So we change the   PLSQL_CODE_TYPE parameter to INTERPRETED and tried to compile them manually. We prepared a script and starts compile them. It took really long time but worked.

SQL>select ‘alter package ‘||object_name||’ compile body;’ from user_objects where status=’INVALID’ and object_type=’PACKAGE BODY’ AND ROWNUM<1001;

Anyways the database came up. And the business started.

Now, the main thing, find the ROOT CAUSE. After doing all sorts of research found that long time back someone change the plsql_code_type parameter from interpreted to native without the C compiler and the proper steps. So when we tried to compile the invalid object, it was looking for the C compile but there was none.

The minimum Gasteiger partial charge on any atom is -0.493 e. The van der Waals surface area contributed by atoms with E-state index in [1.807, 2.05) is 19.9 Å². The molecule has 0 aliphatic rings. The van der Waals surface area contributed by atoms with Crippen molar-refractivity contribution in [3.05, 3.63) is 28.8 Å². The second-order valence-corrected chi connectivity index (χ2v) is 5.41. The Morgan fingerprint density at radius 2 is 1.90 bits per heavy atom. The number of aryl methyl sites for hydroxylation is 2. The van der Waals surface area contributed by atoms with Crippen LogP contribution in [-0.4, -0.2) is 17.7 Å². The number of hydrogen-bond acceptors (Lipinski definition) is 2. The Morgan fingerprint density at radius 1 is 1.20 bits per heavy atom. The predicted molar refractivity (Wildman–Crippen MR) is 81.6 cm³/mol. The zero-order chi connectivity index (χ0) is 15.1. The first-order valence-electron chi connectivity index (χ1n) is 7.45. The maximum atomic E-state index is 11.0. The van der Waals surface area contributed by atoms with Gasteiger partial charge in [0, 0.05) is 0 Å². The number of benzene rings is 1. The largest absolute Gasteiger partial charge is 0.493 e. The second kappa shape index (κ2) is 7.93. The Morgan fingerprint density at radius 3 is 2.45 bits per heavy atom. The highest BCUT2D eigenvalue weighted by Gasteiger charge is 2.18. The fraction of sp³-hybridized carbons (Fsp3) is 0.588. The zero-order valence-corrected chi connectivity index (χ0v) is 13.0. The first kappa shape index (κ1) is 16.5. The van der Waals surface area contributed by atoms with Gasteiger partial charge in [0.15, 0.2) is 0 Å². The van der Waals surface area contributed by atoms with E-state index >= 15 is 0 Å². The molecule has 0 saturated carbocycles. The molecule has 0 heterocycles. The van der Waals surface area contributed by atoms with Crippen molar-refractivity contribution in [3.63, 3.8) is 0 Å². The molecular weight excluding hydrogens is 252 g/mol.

NATIVE is faster than INTERPRETED. Though the issue was resolved but there was still performance issue. So we had to make it NATIVE. So, following are the steps.

The Steps: –

1. Ensure that following are properly configured to support native compilation:

* A supported C compiler is installed in the database environment and that the spnc_commands file has the correct command templates for this compiler.
* The PLSQL_NATIVE_LIBRARY_DIR is set. This is a required system-level only parameter that specifies the full path and directory name of the location of the shared libraries that contain natively compiled PL/SQL code. The value must be explicit and point to an existing, accessible directory; the path cannot contain a variable such as ORACLE_HOME. Use the ALTER SYSTEM command or update the initialization file to set the parameter value.